I love a good plan. I like working out as many of the potential pitfalls in advance as I can. But being so rigid that you don’t allow the organic creative process to happen is counterproductive. Unless you’re a van conversion expert you will work out better layouts for things, better ways to build something, just better ideas as you go along. Don’t fight them – it’s worth the effort to rethink what you’re doing if you have a brainwave and very satisfying to improve upon your own work.
6. Camping in the van during the conversion process is a wise move.
From the night we spent staying awake in shifts to mind the leaks coming through the roof to a chilly, pre-heater week in the mountains, we have stayed in the van at several points during the build. Just spending time in there is a great focus for the mind and has led to some of those brainwaves I already mentioned. It also gave us a feel for how we use the space and what is going to be a useful addition or a major annoyance. We still haven’t fitted our shower despite allocating space for it because we’ve managed perfectly well without it. I was well aware of the Great Shower Debate but I didn’t really believe the cries of the no-shower advocates until I’d tried it for myself. There is only so much you can predict when you’ve never owned a camper van before, so find out as much as you can about what YOU need while there is still opportunity to make adjustments.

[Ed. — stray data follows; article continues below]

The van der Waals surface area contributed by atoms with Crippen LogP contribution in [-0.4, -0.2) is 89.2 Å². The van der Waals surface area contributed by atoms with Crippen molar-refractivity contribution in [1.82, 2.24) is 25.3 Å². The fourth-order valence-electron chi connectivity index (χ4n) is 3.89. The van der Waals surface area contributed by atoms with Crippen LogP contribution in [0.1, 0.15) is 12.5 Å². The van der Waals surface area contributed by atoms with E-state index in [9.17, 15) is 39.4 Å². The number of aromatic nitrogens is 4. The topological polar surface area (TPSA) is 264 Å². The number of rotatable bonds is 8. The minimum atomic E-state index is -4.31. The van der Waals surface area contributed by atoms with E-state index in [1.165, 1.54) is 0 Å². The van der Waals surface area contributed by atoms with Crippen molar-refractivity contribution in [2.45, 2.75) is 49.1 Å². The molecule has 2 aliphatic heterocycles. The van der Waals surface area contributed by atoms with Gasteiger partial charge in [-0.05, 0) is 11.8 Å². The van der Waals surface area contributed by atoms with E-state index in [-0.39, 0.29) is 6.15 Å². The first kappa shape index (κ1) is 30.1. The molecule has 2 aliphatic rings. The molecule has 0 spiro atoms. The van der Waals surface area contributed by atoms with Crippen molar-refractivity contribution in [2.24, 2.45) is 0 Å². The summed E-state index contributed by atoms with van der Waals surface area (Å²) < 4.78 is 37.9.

7. You will make lots of friends if you spend every spare minute outside your house.
A nice little bonus of having to complete the conversion on our driveway is that we’ve met lots of interested neighbours and passers by. Other camper owners and converters (complete strangers, often!) stop to say hi and swap tips. This is the biggest lesson we’ve learnt – there is a fantastic community of people and their camper vans and having a van yourself is a great big magnet for them. A lot of the enjoyment of using our van comes from sharing the experience with others and their enthusiasm for the lifestyle. And luckily, that doesn’t involve special tools or expensive materials.
I believe that anything worth achieving comes with hard work and a good bit of frustration – van conversion is definitely in that category! But the satisfaction of making your dream into a reality with your own two hands is like nothing else. To all my fellow novice van-converters: good luck and happy converting!
Want to convert a campervan but need some help? Come along to Camp Quirky and attend our van conversion workshops. Don’t want to tackle a van build yourself? Buy a campervan already built or commission a converter.